Energy . . .
use . . .
Energy has been and
continues to be an important part of contemporary
society but addressing energy efficiency is becoming
more critical. Winthrop has been actively
investigating opportunities to improve its energy
efficiency since approving its Energy Policy in
2009. Strategies implemented so far include
upgrading campus lighting as well as presetting room
temperatures to maximize efficiency during heating
and cooling seasons.
Individual behaviors can
significantly impact our ability to meet our goals
and there are ways you can help. Winthrop’s utility
bill for gas and electric for FY14 was approximately
$3.3 million. If each faculty and staff member
committed to reducing his or her energy use,
significant cost savings could be realized not to
mention the social and environmental benefits. Below
are several saving strategies that can be
implemented in any office and/or building.
a comprehensive certification program, can
help individuals analyzes his or her work place
activities within the following categories: energy,
materials and resources, transportation, indoor air
quality, water, and social equity.
Turn off . . .
- All lights when you are the
last person leaving the room. This reduces
energy consumed thus lowering utility bills and
- Overhead lights if your
office or room has quality natural light.
- All electronic equipment
when not in use
- Televisions and stereos
when you leave your classroom, residence hall or
- Screen savers - they are
not needed. A computer in sleep mode uses 87%
less energy than a computer in screen-saver mode.
for setting screen saver options.
- Reduce office lamp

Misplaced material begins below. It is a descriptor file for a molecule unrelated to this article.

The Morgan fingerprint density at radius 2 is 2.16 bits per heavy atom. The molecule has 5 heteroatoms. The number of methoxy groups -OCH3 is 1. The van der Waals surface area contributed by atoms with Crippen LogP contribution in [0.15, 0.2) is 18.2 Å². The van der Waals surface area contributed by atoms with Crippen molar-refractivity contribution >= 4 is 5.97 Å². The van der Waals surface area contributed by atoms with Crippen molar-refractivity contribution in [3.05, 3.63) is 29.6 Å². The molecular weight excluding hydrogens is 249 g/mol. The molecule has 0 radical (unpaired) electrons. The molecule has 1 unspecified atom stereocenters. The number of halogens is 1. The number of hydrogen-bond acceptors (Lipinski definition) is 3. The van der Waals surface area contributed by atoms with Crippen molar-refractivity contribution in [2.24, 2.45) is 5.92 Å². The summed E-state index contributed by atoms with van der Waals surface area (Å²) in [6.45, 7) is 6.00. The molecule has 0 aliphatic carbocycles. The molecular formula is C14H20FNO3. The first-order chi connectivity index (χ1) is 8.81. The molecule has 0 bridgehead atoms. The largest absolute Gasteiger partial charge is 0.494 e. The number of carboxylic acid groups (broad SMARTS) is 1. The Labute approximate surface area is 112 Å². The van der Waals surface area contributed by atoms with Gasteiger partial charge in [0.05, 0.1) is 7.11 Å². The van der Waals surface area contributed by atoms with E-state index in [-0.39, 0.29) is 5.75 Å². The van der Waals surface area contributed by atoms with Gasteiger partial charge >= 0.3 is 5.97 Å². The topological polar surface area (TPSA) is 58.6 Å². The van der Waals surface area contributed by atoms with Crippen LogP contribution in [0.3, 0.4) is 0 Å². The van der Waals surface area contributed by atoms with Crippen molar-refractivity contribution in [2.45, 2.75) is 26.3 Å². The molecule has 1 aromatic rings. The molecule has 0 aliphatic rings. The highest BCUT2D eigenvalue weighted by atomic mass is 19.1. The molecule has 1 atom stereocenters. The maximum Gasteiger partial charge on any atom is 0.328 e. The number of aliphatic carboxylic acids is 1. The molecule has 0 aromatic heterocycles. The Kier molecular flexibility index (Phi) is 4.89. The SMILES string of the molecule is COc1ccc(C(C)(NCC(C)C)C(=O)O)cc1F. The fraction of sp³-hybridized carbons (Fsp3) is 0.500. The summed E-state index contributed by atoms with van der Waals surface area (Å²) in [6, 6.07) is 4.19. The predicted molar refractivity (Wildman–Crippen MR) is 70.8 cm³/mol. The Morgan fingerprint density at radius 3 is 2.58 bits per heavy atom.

usage. Replace all light bulbs with CFL bulbs.
Use a desk lamp with compact fluorescent (CFL's)
instead of turning on overhead lights.
rated CFL's last longer and use 75% less energy
than traditional incandescent bulbs.
- Check HVAC units to
make sure they aren't running when they don't need
to be. Monitors, copiers
and printers at night and on weekends
- Computers over the weekend.
See IT's recommendations on page ten of the
Faculty / Staff Technology Handbook.
Energy Saving Measures for the Office . .
For more detailed strategies, go
a comprehensive certification program that analyzes
work place activities within the following
categories: energy, materials and resources,
transportation, indoor air quality, water, and
Section 48-52-620, Code of
Laws of South Carolina, requires all state agencies,
school districts and public colleges and universities to
develop energy conservation plans to reduce their energy
consumption by one percent annually during fiscal years
2009-2013 and by a total of a 20 percent reduction in
energy use by 2020, as compared to 2000 levels. An
Plan and a campus wide
developed by Winthrop's energy team; the Energy Policy
was approved in 2009. Both are a realistic and comprehensive
document that identifies strategies to meet energy and
water conservation and efficiency goals as significant
issues for the entire campus community.
On average, there are
approximately 7,400 people on our campus
weekday. Winthrop’s annual utility bill is more than
million; this includes electricity, gas, oil,
water, and sewer. If each
person practices each of
the conservation strategies listed below, the
university could save $277,500 annually in energy costs,
reduce carbon emissions, and save 2,768
acres of forest.